News & Perspectives

Surprise, Surprise: Vitamins Are Good for You
Downing your vitamins may feel like an afterthought when you're in a rush, but according to a major report in a prestigious medical journal, this daily routine may be the most important thing you do for yourself each morning. Their bottom line: Everyone should be taking vitamins to protect against disease and help with the aging process.

Top scientists are now offering compelling proof that vitamins provide important protection against many chronic conditions, including heart disease, cancer, and osteoporosis. That's the good news. Yet only about 30% of Americans take them regularly, report the scientists from Harvard University's Medical School and School of Public Health who reviewed more than 30 years of research on vitamins and chronic disease prevention in the June 19, 2002, issue of the Journal of the Medical Association (JAMA).

Eyes on the Multi

It's long been known that extreme vitamin deficiencies can cause illness. The first really noted cases centered on sailors in the 1700s, who came down with scurvy, a debilitating disease, after months at sea. Captains eventually discovered that a crate of citrus fruits (lemons or limes) could bring a shipload of sick sailors back to their feet. The fruit's vitamin C did the trick.

Although such extreme deficiencies are now rare in Western societies, many people still regularly get suboptimal amounts of crucial vitamins in their diet. And this has been linked to the development of many diseases. It doesn't take very drastic deficiencies to threaten your health, according to the Harvard researchers. Very subtle shortfalls can be real risk factors, and many more people are vulnerable than has previously have been recognized.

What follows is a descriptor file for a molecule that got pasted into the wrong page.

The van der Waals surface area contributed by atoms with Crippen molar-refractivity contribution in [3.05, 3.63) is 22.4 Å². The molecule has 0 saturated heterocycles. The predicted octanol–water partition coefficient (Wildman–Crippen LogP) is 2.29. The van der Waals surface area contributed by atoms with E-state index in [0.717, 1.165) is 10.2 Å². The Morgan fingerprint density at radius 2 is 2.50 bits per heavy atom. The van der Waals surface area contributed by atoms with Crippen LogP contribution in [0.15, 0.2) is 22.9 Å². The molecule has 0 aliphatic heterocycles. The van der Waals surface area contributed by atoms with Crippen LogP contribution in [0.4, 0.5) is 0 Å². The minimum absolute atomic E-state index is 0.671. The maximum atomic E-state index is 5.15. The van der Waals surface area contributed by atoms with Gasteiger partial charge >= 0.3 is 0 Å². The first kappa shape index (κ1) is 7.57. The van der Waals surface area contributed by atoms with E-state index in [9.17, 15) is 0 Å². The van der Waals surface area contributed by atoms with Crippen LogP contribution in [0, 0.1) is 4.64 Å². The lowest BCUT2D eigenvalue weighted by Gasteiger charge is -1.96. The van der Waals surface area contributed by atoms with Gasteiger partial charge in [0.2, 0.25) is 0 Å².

Because many physicians are unaware of the most common food sources for vitamins, the report says, or unsure which supplements to recommend, inadequate vitamin intake often goes untreated. Many people--including the elderly, individuals who are hospitalized, those who drink alcohol, and pregnant women--are even more at risk.

Vitamin Specifics

For some diseases, the JAMA study found, research trends show a strong association between specific vitamins and prevention of the disease; in other cases, it's still not clear which nutrient, or combination, provides the best protection. Special note was also made of the value of antioxidant vitamins, which fight destructive molecules that contribute to many diseases. The Harvard authors focused on nine crucial vitamins:

  • Folate. Whether due to a low intake or alcoholism, a low level of folate may result in anemia (low red blood cell counts), or even cause neural tube birth defects. Folate, or folic acid, is now also being studied for the role it may play in preventing coronary heart disease (CHD) and cancer.

  • Vitamins B6 and B12. Marginal levels of B6 are associated with heart disease, and a lack of B12 can cause anemia and neurological abnormalities. Strict vegans (vegetarians who eat no animal products at all) are at particular risk for B12 deficiency, as are the elderly.